Additional resources

9.3.2. Setting CPU limits to applications using cgroups-v2

Sometimes an application uses a lot of CPU time, which may negatively impact the overall health of your environment. Use control groups version 2 (cgroups-v2) to configure CPU limits to the application, and restrict its consumption.

Prerequisites

Procedure

  1. Prevent cgroups-v1 from automatically mounting during the system boot:

    # grubby --update-kernel=/boot/vmlinuz-$(uname -r) --args="cgroup_no_v1=all"

    The command adds a kernel command-line parameter to the current boot entry. The cgroup_no_v1=all parameter prevents cgroups-v1 from being automatically mounted.

    Alternatively, use the systemd.unified_cgroup_hierarchy=1 kernel command-line parameter to mount cgroups-v2 during the system boot by default.

    Note

    RHEL 8 supports both cgroups-v1 and cgroups-v2. However, cgroups-v1 is enabled and mounted by default during the booting process.

  2. Reboot the system for the changes to take effect.
  3. Optionally, verify the cgroups-v1 functionality has been disabled:

    # mount -l | grep cgroup
    tmpfs on /sys/fs/cgroup type tmpfs (ro,nosuid,nodev,noexec,seclabel,mode=755)
    cgroup on /sys/fs/cgroup/systemd type cgroup (rw,nosuid,nodev,noexec,relatime,seclabel,xattr,release_agent=/usr/lib/systemd/systemd-cgroups-agent,name=systemd)

    If cgroups-v1 have been successfully disabled, the output does not show any "type cgroup" references, except for those which belong to systemd.

  4. Mount cgroups-v2 anywhere in the filesystem:

    # mount -t cgroup2 none <MOUNT_POINT>
  5. Optionally, verify the cgroups-v2 functionality has been mounted:

    # mount -l | grep cgroup2
    none on /cgroups-v2 type cgroup2 (rw,relatime,seclabel)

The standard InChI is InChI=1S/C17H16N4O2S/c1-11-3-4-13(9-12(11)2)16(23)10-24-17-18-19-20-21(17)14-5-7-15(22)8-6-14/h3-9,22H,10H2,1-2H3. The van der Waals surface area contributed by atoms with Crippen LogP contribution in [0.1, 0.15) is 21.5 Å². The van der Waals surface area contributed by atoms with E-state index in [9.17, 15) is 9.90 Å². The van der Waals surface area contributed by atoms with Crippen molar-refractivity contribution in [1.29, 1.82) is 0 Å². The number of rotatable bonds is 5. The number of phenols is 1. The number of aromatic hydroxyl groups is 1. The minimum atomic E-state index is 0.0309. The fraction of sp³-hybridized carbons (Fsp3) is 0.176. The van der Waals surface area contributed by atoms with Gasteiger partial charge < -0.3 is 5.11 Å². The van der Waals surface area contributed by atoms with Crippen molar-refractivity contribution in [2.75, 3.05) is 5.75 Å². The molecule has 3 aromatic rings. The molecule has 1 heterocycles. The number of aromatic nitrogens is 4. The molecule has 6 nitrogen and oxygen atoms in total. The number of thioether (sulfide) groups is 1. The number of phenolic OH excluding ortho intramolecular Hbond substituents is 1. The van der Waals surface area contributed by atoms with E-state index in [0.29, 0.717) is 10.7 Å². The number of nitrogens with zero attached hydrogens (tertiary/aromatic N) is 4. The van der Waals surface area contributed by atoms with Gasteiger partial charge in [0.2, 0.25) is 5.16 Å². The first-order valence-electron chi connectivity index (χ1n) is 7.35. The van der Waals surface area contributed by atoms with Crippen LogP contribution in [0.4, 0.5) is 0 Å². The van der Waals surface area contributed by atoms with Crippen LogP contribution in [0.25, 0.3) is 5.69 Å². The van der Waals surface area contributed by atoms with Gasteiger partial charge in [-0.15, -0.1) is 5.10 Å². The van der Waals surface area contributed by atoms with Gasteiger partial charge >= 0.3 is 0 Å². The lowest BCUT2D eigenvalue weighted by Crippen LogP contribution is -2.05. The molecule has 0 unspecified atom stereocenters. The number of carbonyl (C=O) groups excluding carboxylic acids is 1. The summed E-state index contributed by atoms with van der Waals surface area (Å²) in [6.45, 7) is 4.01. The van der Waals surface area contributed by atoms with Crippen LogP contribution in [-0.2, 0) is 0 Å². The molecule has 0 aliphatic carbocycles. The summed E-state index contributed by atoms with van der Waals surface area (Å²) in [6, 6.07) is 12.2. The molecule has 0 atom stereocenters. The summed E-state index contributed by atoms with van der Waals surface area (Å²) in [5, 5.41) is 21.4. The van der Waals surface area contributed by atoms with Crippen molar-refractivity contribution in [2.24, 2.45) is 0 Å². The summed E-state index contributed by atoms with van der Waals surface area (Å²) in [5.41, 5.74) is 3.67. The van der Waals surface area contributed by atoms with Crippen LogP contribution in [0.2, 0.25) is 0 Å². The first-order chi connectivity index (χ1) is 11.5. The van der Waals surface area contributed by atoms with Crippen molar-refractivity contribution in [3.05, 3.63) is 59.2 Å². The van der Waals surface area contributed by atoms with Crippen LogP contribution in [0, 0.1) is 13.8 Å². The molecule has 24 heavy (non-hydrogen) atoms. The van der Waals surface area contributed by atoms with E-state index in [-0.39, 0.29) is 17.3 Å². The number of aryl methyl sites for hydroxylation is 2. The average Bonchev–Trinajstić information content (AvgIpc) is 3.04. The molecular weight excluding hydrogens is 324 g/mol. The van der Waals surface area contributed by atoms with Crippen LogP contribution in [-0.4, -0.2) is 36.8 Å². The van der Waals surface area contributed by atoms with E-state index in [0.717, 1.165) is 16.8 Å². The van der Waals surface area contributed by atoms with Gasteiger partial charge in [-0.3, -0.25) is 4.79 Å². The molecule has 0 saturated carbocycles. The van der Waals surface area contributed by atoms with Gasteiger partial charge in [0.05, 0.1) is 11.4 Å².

The example output shows that cgroups-v2 has been mounted to the /cgroups-v2/ directory.

  6. Optionally, inspect the contents of the /cgroups-v2/ directory:

    # ll /cgroups-v2/
    -r—​r—​r--. 1 root root 0 Mar 13 11:57 cgroup.controllers
    -rw-r—​r--. 1 root root 0 Mar 13 11:57 cgroup.max.depth
    -rw-r—​r--. 1 root root 0 Mar 13 11:57 cgroup.max.descendants
    -rw-r—​r--. 1 root root 0 Mar 13 11:57 cgroup.procs
    -r—​r—​r--. 1 root root 0 Mar 13 11:57 cgroup.stat
    -rw-r—​r--. 1 root root 0 Mar 13 11:58 cgroup.subtree_control
    -rw-r—​r--. 1 root root 0 Mar 13 11:57 cgroup.threads
    -rw-r—​r--. 1 root root 0 Mar 13 11:57 cpu.pressure
    -r—​r—​r--. 1 root root 0 Mar 13 11:57 cpuset.cpus.effective
    -r—​r—​r--. 1 root root 0 Mar 13 11:57 cpuset.mems.effective
    -rw-r—​r--. 1 root root 0 Mar 13 11:57 io.pressure
    -rw-r—​r--. 1 root root 0 Mar 13 11:57 memory.pressure

    The /cgroups-v2/ directory, also called the root control group, contains some interface files (starting with cgroup) and some controller-specific files such as cpuset.cpus.effective.

  7. Identify the process IDs (PIDs) of applications you want to restrict in CPU consumption:

    # top
    top - 15:39:52 up  3:45,  1 user,  load average: 0.79, 0.20, 0.07
    Tasks: 265 total,   3 running, 262 sleeping,   0 stopped,   0 zombie
    %Cpu(s): 74.3 us,  6.1 sy,  0.0 ni, 19.4 id,  0.0 wa,  0.2 hi,  0.0 si,  0.0 st
    MiB Mem :   1826.8 total,    243.8 free,   1102.1 used,    480.9 buff/cache
    MiB Swap:   1536.0 total,   1526.2 free,      9.8 used.    565.6 avail Mem
    
      PID USER      PR  NI    VIRT    RES    SHR S  %CPU  %MEM     TIME+ COMMAND
     5473 root      20   0  228440   1740   1456 R  99.7   0.1   0:12.11 sha1sum
     5439 root      20   0  222616   3420   3052 R  60.5   0.2   0:27.08 cpu_load_generator